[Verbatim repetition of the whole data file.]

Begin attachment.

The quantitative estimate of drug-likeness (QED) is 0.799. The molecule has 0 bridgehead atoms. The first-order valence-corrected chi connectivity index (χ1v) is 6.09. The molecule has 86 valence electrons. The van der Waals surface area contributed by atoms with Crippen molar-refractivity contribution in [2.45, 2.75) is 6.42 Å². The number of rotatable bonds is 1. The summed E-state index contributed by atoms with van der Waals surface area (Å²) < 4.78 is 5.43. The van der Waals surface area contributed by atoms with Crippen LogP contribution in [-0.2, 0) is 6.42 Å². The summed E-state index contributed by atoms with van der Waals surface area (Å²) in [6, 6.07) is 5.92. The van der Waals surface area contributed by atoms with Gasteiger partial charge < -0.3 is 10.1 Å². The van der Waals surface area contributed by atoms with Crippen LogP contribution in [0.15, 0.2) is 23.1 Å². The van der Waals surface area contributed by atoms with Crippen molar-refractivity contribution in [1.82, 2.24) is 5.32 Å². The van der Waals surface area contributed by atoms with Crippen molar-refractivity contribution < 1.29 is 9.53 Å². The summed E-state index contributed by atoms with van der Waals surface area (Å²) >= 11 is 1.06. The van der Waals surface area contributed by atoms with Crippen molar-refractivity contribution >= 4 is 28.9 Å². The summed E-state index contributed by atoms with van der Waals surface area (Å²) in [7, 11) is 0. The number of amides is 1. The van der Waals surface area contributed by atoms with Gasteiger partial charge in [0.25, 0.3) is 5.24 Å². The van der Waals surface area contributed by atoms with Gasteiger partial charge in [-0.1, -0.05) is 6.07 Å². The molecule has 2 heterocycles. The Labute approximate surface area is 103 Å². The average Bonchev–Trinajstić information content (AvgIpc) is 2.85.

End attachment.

The quantitative estimate of drug-likeness (QED) is 0.799. The molecule has 0 bridgehead atoms. The first-order valence-corrected chi connectivity index (χ1v) is 6.09. The molecule has 86 valence electrons. The van der Waals surface area contributed by atoms with Crippen molar-refractivity contribution in [2.45, 2.75) is 6.42 Å². The number of rotatable bonds is 1. The summed E-state index contributed by atoms with van der Waals surface area (Å²) < 4.78 is 5.43. The van der Waals surface area contributed by atoms with Crippen LogP contribution in [-0.2, 0) is 6.42 Å². The summed E-state index contributed by atoms with van der Waals surface area (Å²) in [6, 6.07) is 5.92. The van der Waals surface area contributed by atoms with Gasteiger partial charge < -0.3 is 10.1 Å². The van der Waals surface area contributed by atoms with Crippen LogP contribution in [0.15, 0.2) is 23.1 Å². The van der Waals surface area contributed by atoms with Crippen molar-refractivity contribution in [1.82, 2.24) is 5.32 Å². The van der Waals surface area contributed by atoms with Crippen molar-refractivity contribution < 1.29 is 9.53 Å². The summed E-state index contributed by atoms with van der Waals surface area (Å²) >= 11 is 1.06. The van der Waals surface area contributed by atoms with Crippen molar-refractivity contribution >= 4 is 28.9 Å². The summed E-state index contributed by atoms with van der Waals surface area (Å²) in [7, 11) is 0. The number of amides is 1. The van der Waals surface area contributed by atoms with Gasteiger partial charge in [0.25, 0.3) is 5.24 Å². The van der Waals surface area contributed by atoms with Gasteiger partial charge in [-0.1, -0.05) is 6.07 Å². The molecule has 2 heterocycles. The Labute approximate surface area is 103 Å². The average Bonchev–Trinajstić information content (AvgIpc) is 2.85.